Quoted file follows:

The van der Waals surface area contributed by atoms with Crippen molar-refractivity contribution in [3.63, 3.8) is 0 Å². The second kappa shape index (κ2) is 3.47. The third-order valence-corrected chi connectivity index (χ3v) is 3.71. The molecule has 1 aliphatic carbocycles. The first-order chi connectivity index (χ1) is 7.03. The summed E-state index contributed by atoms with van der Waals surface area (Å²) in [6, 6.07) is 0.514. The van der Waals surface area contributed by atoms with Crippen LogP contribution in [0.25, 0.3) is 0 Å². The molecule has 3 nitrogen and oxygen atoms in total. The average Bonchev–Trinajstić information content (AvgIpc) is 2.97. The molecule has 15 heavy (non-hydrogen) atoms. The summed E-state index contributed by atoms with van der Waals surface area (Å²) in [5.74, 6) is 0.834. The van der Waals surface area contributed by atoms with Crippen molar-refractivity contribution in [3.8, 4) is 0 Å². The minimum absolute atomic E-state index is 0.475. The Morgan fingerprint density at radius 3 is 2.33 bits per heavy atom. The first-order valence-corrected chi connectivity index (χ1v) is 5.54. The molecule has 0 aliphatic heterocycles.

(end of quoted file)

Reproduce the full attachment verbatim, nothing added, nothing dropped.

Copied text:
The van der Waals surface area contributed by atoms with Crippen molar-refractivity contribution in [3.63, 3.8) is 0 Å². The second kappa shape index (κ2) is 3.47. The third-order valence-corrected chi connectivity index (χ3v) is 3.71. The molecule has 1 aliphatic carbocycles. The first-order chi connectivity index (χ1) is 7.03. The summed E-state index contributed by atoms with van der Waals surface area (Å²) in [6, 6.07) is 0.514. The van der Waals surface area contributed by atoms with Crippen LogP contribution in [0.25, 0.3) is 0 Å². The molecule has 3 nitrogen and oxygen atoms in total. The average Bonchev–Trinajstić information content (AvgIpc) is 2.97. The molecule has 15 heavy (non-hydrogen) atoms. The summed E-state index contributed by atoms with van der Waals surface area (Å²) in [5.74, 6) is 0.834. The van der Waals surface area contributed by atoms with Crippen molar-refractivity contribution in [3.8, 4) is 0 Å². The minimum absolute atomic E-state index is 0.475. The Morgan fingerprint density at radius 3 is 2.33 bits per heavy atom. The first-order valence-corrected chi connectivity index (χ1v) is 5.54. The molecule has 0 aliphatic heterocycles.